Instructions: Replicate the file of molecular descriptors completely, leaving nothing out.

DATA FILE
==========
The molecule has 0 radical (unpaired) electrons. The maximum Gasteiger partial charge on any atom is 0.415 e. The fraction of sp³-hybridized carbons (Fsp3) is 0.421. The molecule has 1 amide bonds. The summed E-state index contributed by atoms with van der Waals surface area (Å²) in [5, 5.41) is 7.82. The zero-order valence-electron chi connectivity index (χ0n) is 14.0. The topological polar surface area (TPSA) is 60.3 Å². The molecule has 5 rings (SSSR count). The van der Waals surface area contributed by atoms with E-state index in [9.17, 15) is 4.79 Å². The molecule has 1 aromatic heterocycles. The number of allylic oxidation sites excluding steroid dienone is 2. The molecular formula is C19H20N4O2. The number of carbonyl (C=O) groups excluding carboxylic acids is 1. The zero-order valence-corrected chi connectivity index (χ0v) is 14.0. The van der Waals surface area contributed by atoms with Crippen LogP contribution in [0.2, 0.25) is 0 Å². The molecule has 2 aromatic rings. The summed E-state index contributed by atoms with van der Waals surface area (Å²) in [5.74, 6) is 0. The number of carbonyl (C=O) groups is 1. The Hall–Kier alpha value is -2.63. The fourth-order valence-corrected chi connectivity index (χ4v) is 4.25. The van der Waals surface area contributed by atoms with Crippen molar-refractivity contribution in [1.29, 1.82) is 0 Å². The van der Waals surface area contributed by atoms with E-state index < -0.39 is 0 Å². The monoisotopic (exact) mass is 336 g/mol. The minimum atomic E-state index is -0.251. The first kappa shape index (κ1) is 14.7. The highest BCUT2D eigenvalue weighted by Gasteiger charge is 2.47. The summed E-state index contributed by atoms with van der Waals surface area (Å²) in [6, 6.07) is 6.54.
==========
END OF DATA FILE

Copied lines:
The molecule has 0 radical (unpaired) electrons. The maximum Gasteiger partial charge on any atom is 0.415 e. The fraction of sp³-hybridized carbons (Fsp3) is 0.421. The molecule has 1 amide bonds. The summed E-state index contributed by atoms with van der Waals surface area (Å²) in [5, 5.41) is 7.82. The zero-order valence-electron chi connectivity index (χ0n) is 14.0. The topological polar surface area (TPSA) is 60.3 Å². The molecule has 5 rings (SSSR count). The van der Waals surface area contributed by atoms with E-state index in [9.17, 15) is 4.79 Å². The molecule has 1 aromatic heterocycles. The number of allylic oxidation sites excluding steroid dienone is 2. The molecular formula is C19H20N4O2. The number of carbonyl (C=O) groups excluding carboxylic acids is 1. The zero-order valence-corrected chi connectivity index (χ0v) is 14.0. The van der Waals surface area contributed by atoms with Crippen LogP contribution in [0.2, 0.25) is 0 Å². The molecule has 2 aromatic rings. The summed E-state index contributed by atoms with van der Waals surface area (Å²) in [5.74, 6) is 0. The number of carbonyl (C=O) groups is 1. The Hall–Kier alpha value is -2.63. The fourth-order valence-corrected chi connectivity index (χ4v) is 4.25. The van der Waals surface area contributed by atoms with Crippen molar-refractivity contribution in [1.29, 1.82) is 0 Å². The van der Waals surface area contributed by atoms with E-state index < -0.39 is 0 Å². The monoisotopic (exact) mass is 336 g/mol. The minimum atomic E-state index is -0.251. The first kappa shape index (κ1) is 14.7. The highest BCUT2D eigenvalue weighted by Gasteiger charge is 2.47. The summed E-state index contributed by atoms with van der Waals surface area (Å²) in [6, 6.07) is 6.54.